Family politics, sexual betrayal rock the foundation of 'Our House'

April 30, 1993|By Stephen Hunter | Stephen Hunter,Film Critic

Families. Can't live with 'em, can't live without 'em. That's the depressing yet moving theme of the Australian director Gillian Armstrong's new film, "The Last Days of Chez Nous," in which "Our House" takes on the mythical resonance of a fabled disaster like Pompeii.

But the volcano that destroys Beth's house isn't from under the surface of the earth. It's from under the surface of the skin. It's lava from the heart -- hot, strong, unstoppable -- that buries Chez Nous.

Beth (Lisa Harrow) is a novelist living in a suburb of Sydney, with her somewhat dyspeptic French husband, J. P. (Bruno Ganz), her teen-age daughter, Annie, and a roomer, Tim. It's one of those chaotic "artistic" households -- long on emotions, compassion, humanity and creativity, short on discipline and neatness. Who does the dishes? Sometimes everybody, sometimes nobody. Who cares?

When an additional member of the household arrives, however, it's as if the Earth itself has begun to crack; what comes spilling out from down below will spell the end. Vicki (Kerry Fox) is Beth's younger sister, returning from a turbulent but unspecified time in New York, radiating neurosis and failure. She, too, wants to be a writer, but unlike Beth, she hasn't succeeded.

Armstrong, who jumped to worldwide fame with "My Brilliant Career" and followed up with a slew of other vivid Australian dramas such as "Starstruck" (she did not have much luck with an American picture called "Mrs. Soffel," even though it starred Mel Gibson), is a specialist in domestic discord, particularly the scratchy relationships between women. She understands that a lot of family business is political, and that the flow of power is apt to shift as new alliances are forged in the heat of mutual discontent.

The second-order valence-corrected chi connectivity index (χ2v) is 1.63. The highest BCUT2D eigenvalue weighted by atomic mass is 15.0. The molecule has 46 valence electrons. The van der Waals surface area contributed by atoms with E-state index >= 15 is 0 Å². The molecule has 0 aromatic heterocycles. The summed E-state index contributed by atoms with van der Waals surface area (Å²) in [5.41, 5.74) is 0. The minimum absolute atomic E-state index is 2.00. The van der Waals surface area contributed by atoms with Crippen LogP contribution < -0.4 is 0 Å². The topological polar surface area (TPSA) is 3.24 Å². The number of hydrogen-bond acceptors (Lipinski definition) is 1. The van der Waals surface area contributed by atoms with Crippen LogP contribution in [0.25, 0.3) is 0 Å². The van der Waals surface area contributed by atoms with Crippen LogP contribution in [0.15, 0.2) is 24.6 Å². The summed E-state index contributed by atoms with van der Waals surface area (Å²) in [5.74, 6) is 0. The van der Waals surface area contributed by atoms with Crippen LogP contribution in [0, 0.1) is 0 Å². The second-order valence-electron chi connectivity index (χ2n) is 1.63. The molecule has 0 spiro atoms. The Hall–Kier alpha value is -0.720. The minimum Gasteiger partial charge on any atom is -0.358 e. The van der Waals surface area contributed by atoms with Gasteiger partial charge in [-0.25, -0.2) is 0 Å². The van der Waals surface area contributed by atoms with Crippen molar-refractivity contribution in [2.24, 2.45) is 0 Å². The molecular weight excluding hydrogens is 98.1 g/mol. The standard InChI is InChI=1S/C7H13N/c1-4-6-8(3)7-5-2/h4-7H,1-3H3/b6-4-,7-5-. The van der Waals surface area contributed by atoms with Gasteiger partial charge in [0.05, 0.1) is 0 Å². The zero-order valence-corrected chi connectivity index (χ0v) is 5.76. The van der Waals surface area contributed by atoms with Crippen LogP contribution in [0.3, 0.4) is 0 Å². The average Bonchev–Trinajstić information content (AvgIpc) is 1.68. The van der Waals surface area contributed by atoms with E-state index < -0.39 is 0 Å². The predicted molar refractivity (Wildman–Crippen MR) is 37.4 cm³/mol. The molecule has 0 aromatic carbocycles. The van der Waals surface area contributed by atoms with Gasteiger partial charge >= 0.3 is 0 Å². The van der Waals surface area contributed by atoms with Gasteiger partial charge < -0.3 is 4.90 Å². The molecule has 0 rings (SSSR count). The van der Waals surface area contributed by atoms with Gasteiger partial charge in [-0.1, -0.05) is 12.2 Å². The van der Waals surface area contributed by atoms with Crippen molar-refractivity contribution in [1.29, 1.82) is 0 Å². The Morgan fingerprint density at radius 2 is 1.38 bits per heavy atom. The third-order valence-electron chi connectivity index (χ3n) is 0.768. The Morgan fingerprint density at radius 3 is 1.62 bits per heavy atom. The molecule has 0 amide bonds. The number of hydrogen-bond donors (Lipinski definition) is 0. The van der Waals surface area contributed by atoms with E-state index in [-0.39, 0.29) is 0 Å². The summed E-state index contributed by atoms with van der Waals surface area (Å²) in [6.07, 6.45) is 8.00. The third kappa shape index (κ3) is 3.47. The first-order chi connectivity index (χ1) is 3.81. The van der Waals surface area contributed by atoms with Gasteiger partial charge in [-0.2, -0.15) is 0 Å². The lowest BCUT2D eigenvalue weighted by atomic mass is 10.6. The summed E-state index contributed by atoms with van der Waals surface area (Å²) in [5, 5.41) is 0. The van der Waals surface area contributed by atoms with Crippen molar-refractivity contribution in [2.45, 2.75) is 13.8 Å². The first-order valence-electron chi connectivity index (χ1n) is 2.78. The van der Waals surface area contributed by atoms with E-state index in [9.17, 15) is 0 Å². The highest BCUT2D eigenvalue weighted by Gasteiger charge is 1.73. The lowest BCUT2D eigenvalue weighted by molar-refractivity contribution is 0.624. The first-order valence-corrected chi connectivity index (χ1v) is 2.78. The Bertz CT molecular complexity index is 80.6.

Thus, part of "The Last Days of Chez Nous" feels like convention coverage as it documents the breakdown of one strong alliance, the formation of another and the ultimate collapse.

Beth feels obligated to make some provisional peace with her grouchy father (played by the consummate Australian pro Bill Hunter). She journeys to the outback with him (their squabbling in a car is so authentic it made my hair curl), J. P. and Vicki, each of whom nurses obscure grudges against Beth (after all, she supports them both; therefore, she deserves to be betrayed). When J. P. and Vicki are drawn together, their union is the death of the family.

I think "Last Days of Chez Nous" achieves truly tragic power when Beth returns, and the vibrations of sex and betrayal are so heavy in the air even the audience can feel them. Armstrong is brilliant at the vicious nature of emotional warfare and the depressive quality of post-spat anger and lassitude. It feels like the end of an empire, once so proud and invulnerable, with a seemingly limitless future; now in ruins, its survivors muttering, "Why?" It shows a world ending with a whimper.

/# It opens today at the Charles.

"The Last Days of Chez Nous"

Starring Lisa Harrow and Bruno Ganz.

Directed by Gillian Armstrong.

Released by Fine Line.

Rated R.


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